Panasonic unveils first 3D consumer camcorder3 August 2010
To compliment all the 3DTV sets expected to be sold this Christmas, Panasonic has announced the first 3D consumer camcorder.
The new HDC-SDT750 comes with a 3D conversion attachment, which enables it to record right-eye and left-eye images simultaneously through its two lenses. The 960×1080 pixel images are recorded using the side-by-side method. The 3D lens prevents the use of the camera’s 12x optical zoom, and it apparently only works effectively in 3D for subjects that are between one and three metres away – mainly due to the short interaxial distance between the two lenses.
Given that the illusion of 3D is essentially created by differences in the horizontal space, halving that space (as this does) is not necessarily a good thing – although the initial reaction to the results at the launch press conference was positive. The images are then stretched to be watched in HD. As it records to a single sensor block, there is no risk of shots getting out of synch, failing to line up, or of the two images having different exposure, colour or other settings. The 3D images also benefit from the camera’s optical image stabiliser, which will be important to stop hand-held 3D shots from being upsetting to watch.
The 3MOS camcorder is basically an SD700, probably the most advanced of Panasonic’s consumer models. When the 3D conversion lens is taken off, it can record full 1920×1080 (50/60p) HD in AVCHD (at 28Mbps), to an SD card, and has an F1.5-F2.8 35-420mm Leica Dicomar lens. The 3D lens pushes the aperture up to F3.2, changes the focal length to 58mm (35mm equivalent), and shifts the minimum illumination from 1.6 lux to 28 lux (for the US 60p version).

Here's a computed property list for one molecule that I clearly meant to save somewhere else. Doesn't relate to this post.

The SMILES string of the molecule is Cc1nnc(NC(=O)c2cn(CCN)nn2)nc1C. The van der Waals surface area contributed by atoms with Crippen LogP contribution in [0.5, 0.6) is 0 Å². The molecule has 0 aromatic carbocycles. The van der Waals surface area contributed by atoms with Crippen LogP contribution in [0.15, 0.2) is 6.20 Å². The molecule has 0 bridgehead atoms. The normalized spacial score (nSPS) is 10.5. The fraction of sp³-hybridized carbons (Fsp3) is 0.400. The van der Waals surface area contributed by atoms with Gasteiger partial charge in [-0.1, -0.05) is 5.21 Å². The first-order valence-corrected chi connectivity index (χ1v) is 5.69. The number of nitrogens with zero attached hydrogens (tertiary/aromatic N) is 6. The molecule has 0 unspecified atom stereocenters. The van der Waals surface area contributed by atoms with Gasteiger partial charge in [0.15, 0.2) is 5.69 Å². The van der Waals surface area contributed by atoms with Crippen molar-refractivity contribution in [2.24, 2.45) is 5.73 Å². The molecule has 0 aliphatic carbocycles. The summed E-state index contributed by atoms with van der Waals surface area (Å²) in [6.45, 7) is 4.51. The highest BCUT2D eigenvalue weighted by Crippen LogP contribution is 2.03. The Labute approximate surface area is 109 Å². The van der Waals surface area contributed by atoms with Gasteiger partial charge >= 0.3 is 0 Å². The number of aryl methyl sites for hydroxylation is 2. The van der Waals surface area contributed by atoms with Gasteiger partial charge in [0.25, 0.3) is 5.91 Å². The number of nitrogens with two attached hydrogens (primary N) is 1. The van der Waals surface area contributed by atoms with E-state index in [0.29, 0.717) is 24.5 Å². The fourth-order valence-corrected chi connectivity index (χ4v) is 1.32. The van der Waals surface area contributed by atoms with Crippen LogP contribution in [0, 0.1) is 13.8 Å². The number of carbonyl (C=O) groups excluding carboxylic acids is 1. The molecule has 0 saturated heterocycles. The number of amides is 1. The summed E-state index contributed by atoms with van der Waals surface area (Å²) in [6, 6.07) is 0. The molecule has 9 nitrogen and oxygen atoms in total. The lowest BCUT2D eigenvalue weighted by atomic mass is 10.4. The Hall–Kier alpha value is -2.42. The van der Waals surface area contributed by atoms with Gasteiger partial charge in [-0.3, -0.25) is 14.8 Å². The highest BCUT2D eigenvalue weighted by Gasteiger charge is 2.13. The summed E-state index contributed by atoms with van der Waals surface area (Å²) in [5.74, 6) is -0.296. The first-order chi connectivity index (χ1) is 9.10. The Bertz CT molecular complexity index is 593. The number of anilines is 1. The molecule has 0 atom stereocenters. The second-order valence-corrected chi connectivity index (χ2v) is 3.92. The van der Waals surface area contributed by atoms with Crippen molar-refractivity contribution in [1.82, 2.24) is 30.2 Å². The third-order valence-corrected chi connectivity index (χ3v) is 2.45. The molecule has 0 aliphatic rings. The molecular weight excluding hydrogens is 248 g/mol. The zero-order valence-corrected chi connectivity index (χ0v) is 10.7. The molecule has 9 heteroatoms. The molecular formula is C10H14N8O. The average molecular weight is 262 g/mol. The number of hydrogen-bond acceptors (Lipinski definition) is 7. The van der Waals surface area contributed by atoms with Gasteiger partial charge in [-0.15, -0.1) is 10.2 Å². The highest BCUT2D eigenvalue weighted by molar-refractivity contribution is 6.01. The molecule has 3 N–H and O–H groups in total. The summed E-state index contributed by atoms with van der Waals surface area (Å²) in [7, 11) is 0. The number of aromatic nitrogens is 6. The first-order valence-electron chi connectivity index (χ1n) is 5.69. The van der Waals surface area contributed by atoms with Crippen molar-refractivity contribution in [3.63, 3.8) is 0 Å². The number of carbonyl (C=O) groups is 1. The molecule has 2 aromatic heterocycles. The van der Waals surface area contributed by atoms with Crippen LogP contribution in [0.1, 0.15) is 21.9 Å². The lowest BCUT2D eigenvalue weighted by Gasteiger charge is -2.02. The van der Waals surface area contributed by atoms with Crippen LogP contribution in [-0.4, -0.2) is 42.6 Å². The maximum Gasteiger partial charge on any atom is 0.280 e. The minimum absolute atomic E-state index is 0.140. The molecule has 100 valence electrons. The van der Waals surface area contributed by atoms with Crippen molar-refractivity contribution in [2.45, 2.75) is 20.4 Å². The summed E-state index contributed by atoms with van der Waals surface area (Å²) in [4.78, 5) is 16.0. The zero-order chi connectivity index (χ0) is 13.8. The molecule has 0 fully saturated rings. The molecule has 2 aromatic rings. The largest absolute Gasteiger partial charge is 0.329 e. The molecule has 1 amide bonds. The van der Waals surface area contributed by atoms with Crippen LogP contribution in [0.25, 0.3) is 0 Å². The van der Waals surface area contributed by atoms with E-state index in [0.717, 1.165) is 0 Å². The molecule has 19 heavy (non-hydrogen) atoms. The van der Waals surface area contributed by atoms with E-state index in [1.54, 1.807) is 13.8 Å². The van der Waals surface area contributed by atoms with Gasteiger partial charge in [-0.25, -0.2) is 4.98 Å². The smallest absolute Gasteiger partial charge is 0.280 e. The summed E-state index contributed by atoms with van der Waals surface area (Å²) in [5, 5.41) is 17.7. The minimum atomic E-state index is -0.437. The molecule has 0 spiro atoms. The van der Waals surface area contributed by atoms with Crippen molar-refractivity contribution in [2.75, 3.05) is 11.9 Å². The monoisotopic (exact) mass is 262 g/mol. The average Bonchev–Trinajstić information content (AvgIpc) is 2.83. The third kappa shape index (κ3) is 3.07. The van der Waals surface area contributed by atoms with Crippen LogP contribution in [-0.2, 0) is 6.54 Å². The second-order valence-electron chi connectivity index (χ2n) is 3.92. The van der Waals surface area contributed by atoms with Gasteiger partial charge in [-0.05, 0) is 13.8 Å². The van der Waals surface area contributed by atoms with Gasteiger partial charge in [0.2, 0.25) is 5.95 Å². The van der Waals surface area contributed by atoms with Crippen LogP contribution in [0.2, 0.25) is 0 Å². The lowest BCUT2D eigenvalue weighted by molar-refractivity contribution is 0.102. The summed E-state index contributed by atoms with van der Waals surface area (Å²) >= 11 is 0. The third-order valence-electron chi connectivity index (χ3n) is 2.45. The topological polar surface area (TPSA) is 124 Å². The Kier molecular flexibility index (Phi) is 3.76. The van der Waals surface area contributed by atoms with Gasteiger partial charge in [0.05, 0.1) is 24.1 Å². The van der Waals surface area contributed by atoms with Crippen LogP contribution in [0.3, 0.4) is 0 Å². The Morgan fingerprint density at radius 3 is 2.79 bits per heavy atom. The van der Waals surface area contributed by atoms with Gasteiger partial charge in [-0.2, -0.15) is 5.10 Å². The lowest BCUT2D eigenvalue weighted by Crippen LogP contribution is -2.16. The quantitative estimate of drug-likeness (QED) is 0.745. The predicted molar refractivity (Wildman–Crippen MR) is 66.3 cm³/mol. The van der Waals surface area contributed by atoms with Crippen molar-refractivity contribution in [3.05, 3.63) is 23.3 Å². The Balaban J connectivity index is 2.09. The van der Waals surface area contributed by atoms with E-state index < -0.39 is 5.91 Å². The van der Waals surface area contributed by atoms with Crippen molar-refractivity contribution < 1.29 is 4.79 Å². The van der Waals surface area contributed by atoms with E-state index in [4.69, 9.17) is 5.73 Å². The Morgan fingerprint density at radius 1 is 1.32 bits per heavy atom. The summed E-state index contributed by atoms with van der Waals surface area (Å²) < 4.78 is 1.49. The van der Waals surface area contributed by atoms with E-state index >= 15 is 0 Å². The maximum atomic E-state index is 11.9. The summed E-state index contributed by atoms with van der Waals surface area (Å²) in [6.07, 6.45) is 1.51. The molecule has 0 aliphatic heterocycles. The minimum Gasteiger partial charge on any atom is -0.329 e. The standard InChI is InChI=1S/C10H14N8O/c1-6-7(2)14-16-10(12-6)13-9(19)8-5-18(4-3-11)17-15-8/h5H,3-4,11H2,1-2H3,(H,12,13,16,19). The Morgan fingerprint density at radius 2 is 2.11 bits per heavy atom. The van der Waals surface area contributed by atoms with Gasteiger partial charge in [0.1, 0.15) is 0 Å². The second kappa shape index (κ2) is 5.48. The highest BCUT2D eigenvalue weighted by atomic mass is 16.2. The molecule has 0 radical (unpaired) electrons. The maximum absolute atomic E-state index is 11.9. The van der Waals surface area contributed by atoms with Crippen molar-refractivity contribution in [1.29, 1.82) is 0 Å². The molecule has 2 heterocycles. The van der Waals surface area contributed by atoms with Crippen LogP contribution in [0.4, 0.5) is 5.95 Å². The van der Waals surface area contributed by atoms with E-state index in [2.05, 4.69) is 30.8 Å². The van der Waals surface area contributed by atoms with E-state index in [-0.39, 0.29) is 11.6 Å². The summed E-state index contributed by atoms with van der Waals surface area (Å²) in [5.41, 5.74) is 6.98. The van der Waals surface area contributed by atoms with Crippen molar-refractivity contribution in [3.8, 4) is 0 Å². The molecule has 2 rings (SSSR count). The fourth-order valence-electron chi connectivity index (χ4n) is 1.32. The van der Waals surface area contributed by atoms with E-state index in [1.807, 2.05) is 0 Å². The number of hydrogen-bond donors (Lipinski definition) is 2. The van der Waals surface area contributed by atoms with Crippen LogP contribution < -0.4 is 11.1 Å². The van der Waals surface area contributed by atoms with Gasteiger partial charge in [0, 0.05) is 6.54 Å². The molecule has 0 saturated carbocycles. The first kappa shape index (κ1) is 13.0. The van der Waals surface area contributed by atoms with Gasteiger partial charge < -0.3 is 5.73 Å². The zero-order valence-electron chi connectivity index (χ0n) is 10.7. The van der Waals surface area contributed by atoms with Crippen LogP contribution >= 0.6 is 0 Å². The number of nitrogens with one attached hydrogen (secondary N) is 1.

Other features include: Time Lapse Recording (one, ten or 30 seconds, one or two minutes), which works in 3D; and 5.1-channel audio recording using five highly-directional microphones.
The camera has manual controls for focus, zoom, iris, shutter speed and white balance settings – although only white balance is available when the 3D conversion lens is attached.
It should be available by October for less than $1,400, and will work with any 3D TV, plugging in via HDMI.
Panasonic has already launched a professional integrated 3D camcorder, the AG-3DA1, that will also be available next month, although it records AVCHD at the lower rate of 24Mbps. Sony and Ikonoskop have also developed similar camcorders.
Interchangeable 3D lens
At the same Tokyo press conference, Panasonic also announced what it claims is the first interchangeable 3D lens – for its Lumix Micro Four Thirds still cameras (they also record video), such as the GH1.
The compact 3D lens houses twin lenses within the diameter of the lens mount, and should work in a similar way to the lens attachment on the HDC-SDT750.
It should be available before the end of the year, although no price was revealed.